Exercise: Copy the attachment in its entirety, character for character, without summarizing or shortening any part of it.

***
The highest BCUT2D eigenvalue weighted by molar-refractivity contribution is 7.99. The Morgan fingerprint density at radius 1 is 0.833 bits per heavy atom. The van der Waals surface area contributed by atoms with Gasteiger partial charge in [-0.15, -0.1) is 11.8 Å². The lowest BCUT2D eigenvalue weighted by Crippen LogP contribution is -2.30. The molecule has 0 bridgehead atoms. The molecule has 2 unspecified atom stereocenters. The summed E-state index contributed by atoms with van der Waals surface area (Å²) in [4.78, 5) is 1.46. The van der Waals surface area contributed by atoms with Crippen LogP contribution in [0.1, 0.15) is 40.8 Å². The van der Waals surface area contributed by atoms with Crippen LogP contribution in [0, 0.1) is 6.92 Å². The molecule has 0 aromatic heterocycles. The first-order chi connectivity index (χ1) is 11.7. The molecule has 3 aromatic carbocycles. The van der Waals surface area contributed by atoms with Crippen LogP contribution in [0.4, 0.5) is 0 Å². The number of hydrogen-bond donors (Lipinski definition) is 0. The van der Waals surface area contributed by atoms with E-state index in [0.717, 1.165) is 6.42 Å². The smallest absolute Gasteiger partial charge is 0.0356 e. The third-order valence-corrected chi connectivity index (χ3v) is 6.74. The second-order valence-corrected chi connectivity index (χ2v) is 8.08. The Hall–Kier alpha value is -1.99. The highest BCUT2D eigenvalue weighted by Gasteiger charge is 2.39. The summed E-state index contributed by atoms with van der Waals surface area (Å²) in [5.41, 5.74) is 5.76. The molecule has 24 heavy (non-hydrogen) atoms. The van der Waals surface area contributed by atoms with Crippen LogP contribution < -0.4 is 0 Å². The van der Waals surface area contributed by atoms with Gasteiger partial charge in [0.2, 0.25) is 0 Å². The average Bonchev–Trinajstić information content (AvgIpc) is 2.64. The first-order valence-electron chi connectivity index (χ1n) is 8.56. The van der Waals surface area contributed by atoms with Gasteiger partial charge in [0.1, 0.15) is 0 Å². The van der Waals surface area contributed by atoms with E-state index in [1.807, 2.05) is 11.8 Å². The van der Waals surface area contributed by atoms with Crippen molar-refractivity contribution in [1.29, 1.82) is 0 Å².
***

The highest BCUT2D eigenvalue weighted by molar-refractivity contribution is 7.99. The Morgan fingerprint density at radius 1 is 0.833 bits per heavy atom. The van der Waals surface area contributed by atoms with Gasteiger partial charge in [-0.15, -0.1) is 11.8 Å². The lowest BCUT2D eigenvalue weighted by Crippen LogP contribution is -2.30. The molecule has 0 bridgehead atoms. The molecule has 2 unspecified atom stereocenters. The summed E-state index contributed by atoms with van der Waals surface area (Å²) in [4.78, 5) is 1.46. The van der Waals surface area contributed by atoms with Crippen LogP contribution in [0.1, 0.15) is 40.8 Å². The van der Waals surface area contributed by atoms with Crippen LogP contribution in [0, 0.1) is 6.92 Å². The molecule has 0 aromatic heterocycles. The first-order chi connectivity index (χ1) is 11.7. The molecule has 3 aromatic carbocycles. The van der Waals surface area contributed by atoms with Crippen LogP contribution in [0.4, 0.5) is 0 Å². The number of hydrogen-bond donors (Lipinski definition) is 0. The van der Waals surface area contributed by atoms with E-state index in [0.717, 1.165) is 6.42 Å². The smallest absolute Gasteiger partial charge is 0.0356 e. The third-order valence-corrected chi connectivity index (χ3v) is 6.74. The second-order valence-corrected chi connectivity index (χ2v) is 8.08. The Hall–Kier alpha value is -1.99. The highest BCUT2D eigenvalue weighted by Gasteiger charge is 2.39. The summed E-state index contributed by atoms with van der Waals surface area (Å²) in [5.41, 5.74) is 5.76. The molecule has 24 heavy (non-hydrogen) atoms. The van der Waals surface area contributed by atoms with Crippen LogP contribution < -0.4 is 0 Å². The van der Waals surface area contributed by atoms with Gasteiger partial charge in [0.2, 0.25) is 0 Å². The average Bonchev–Trinajstić information content (AvgIpc) is 2.64. The first-order valence-electron chi connectivity index (χ1n) is 8.56. The van der Waals surface area contributed by atoms with Gasteiger partial charge in [0.1, 0.15) is 0 Å². The van der Waals surface area contributed by atoms with E-state index in [1.807, 2.05) is 11.8 Å². The van der Waals surface area contributed by atoms with Crippen molar-refractivity contribution in [1.29, 1.82) is 0 Å².